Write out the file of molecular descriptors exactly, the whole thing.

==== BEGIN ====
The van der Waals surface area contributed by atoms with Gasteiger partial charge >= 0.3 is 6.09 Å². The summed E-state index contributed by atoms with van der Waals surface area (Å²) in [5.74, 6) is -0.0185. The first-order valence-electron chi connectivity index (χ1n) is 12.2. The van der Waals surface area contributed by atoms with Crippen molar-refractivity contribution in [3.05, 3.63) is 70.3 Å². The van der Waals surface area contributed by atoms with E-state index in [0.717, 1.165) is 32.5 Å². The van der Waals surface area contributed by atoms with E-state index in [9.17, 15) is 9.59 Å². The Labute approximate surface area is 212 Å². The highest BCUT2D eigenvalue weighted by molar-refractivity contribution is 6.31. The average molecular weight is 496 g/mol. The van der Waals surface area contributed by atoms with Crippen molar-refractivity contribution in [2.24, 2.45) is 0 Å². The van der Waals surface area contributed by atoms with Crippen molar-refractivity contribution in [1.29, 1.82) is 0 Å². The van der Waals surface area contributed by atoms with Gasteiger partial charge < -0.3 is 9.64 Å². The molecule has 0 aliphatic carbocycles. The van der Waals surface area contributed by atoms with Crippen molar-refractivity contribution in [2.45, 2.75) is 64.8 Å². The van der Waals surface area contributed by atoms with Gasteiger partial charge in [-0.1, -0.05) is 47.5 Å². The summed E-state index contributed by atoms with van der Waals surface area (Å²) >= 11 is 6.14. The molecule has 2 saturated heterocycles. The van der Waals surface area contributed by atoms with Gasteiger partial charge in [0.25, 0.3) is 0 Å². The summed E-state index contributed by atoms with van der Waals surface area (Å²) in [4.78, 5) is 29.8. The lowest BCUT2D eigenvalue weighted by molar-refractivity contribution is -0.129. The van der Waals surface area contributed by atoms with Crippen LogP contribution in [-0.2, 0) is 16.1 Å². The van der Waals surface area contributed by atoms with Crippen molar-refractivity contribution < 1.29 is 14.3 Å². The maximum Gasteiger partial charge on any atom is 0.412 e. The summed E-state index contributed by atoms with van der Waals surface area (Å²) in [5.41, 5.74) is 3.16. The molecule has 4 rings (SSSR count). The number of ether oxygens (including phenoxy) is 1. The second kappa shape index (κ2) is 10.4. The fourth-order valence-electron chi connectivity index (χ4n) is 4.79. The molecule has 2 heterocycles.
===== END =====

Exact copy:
The van der Waals surface area contributed by atoms with Gasteiger partial charge >= 0.3 is 6.09 Å². The summed E-state index contributed by atoms with van der Waals surface area (Å²) in [5.74, 6) is -0.0185. The first-order valence-electron chi connectivity index (χ1n) is 12.2. The van der Waals surface area contributed by atoms with Crippen molar-refractivity contribution in [3.05, 3.63) is 70.3 Å². The van der Waals surface area contributed by atoms with E-state index in [0.717, 1.165) is 32.5 Å². The van der Waals surface area contributed by atoms with E-state index in [9.17, 15) is 9.59 Å². The Labute approximate surface area is 212 Å². The highest BCUT2D eigenvalue weighted by molar-refractivity contribution is 6.31. The average molecular weight is 496 g/mol. The van der Waals surface area contributed by atoms with Crippen molar-refractivity contribution in [2.24, 2.45) is 0 Å². The van der Waals surface area contributed by atoms with Crippen molar-refractivity contribution in [1.29, 1.82) is 0 Å². The van der Waals surface area contributed by atoms with Gasteiger partial charge < -0.3 is 9.64 Å². The molecule has 0 aliphatic carbocycles. The van der Waals surface area contributed by atoms with Crippen molar-refractivity contribution in [2.45, 2.75) is 64.8 Å². The van der Waals surface area contributed by atoms with Gasteiger partial charge in [-0.1, -0.05) is 47.5 Å². The summed E-state index contributed by atoms with van der Waals surface area (Å²) >= 11 is 6.14. The molecule has 2 saturated heterocycles. The van der Waals surface area contributed by atoms with Gasteiger partial charge in [0.25, 0.3) is 0 Å². The summed E-state index contributed by atoms with van der Waals surface area (Å²) in [4.78, 5) is 29.8. The lowest BCUT2D eigenvalue weighted by molar-refractivity contribution is -0.129. The van der Waals surface area contributed by atoms with Crippen LogP contribution in [-0.2, 0) is 16.1 Å². The van der Waals surface area contributed by atoms with Crippen molar-refractivity contribution < 1.29 is 14.3 Å². The maximum Gasteiger partial charge on any atom is 0.412 e. The summed E-state index contributed by atoms with van der Waals surface area (Å²) in [5.41, 5.74) is 3.16. The molecule has 4 rings (SSSR count). The number of ether oxygens (including phenoxy) is 1. The second kappa shape index (κ2) is 10.4. The fourth-order valence-electron chi connectivity index (χ4n) is 4.79. The molecule has 2 heterocycles.